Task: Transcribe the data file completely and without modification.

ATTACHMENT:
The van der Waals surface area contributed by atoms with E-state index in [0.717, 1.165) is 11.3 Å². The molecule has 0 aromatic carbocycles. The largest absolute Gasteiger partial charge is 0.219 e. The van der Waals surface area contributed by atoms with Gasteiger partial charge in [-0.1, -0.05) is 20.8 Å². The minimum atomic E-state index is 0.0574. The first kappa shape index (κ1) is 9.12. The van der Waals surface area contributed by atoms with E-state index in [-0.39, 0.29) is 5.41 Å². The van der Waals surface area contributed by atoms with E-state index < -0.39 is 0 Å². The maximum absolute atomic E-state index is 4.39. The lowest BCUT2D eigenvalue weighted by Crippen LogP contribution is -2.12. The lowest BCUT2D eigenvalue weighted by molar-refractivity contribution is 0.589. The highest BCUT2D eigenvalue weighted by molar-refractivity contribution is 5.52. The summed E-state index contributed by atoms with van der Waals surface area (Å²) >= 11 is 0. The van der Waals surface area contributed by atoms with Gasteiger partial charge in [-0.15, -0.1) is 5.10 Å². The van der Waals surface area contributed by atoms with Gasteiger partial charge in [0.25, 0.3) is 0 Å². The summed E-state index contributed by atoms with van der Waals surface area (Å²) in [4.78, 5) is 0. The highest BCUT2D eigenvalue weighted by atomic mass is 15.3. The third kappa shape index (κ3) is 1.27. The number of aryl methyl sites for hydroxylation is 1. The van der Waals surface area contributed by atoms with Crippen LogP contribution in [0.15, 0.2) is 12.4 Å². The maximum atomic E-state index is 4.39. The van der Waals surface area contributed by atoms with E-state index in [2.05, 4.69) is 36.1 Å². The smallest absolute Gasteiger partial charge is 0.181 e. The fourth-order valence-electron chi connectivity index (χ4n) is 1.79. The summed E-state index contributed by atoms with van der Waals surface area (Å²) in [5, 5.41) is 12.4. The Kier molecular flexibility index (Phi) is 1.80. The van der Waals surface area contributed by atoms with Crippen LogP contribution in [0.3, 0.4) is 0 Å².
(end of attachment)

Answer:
The van der Waals surface area contributed by atoms with E-state index in [0.717, 1.165) is 11.3 Å². The molecule has 0 aromatic carbocycles. The largest absolute Gasteiger partial charge is 0.219 e. The van der Waals surface area contributed by atoms with Gasteiger partial charge in [-0.1, -0.05) is 20.8 Å². The minimum atomic E-state index is 0.0574. The first kappa shape index (κ1) is 9.12. The van der Waals surface area contributed by atoms with E-state index in [-0.39, 0.29) is 5.41 Å². The van der Waals surface area contributed by atoms with E-state index < -0.39 is 0 Å². The maximum absolute atomic E-state index is 4.39. The lowest BCUT2D eigenvalue weighted by Crippen LogP contribution is -2.12. The lowest BCUT2D eigenvalue weighted by molar-refractivity contribution is 0.589. The highest BCUT2D eigenvalue weighted by molar-refractivity contribution is 5.52. The summed E-state index contributed by atoms with van der Waals surface area (Å²) >= 11 is 0. The van der Waals surface area contributed by atoms with Gasteiger partial charge in [-0.15, -0.1) is 5.10 Å². The van der Waals surface area contributed by atoms with Gasteiger partial charge in [0.25, 0.3) is 0 Å². The summed E-state index contributed by atoms with van der Waals surface area (Å²) in [4.78, 5) is 0. The highest BCUT2D eigenvalue weighted by atomic mass is 15.3. The third kappa shape index (κ3) is 1.27. The number of aryl methyl sites for hydroxylation is 1. The van der Waals surface area contributed by atoms with Crippen LogP contribution in [0.15, 0.2) is 12.4 Å². The maximum atomic E-state index is 4.39. The van der Waals surface area contributed by atoms with E-state index in [2.05, 4.69) is 36.1 Å². The smallest absolute Gasteiger partial charge is 0.181 e. The fourth-order valence-electron chi connectivity index (χ4n) is 1.79. The summed E-state index contributed by atoms with van der Waals surface area (Å²) in [5, 5.41) is 12.4. The Kier molecular flexibility index (Phi) is 1.80. The van der Waals surface area contributed by atoms with Crippen LogP contribution in [0.3, 0.4) is 0 Å².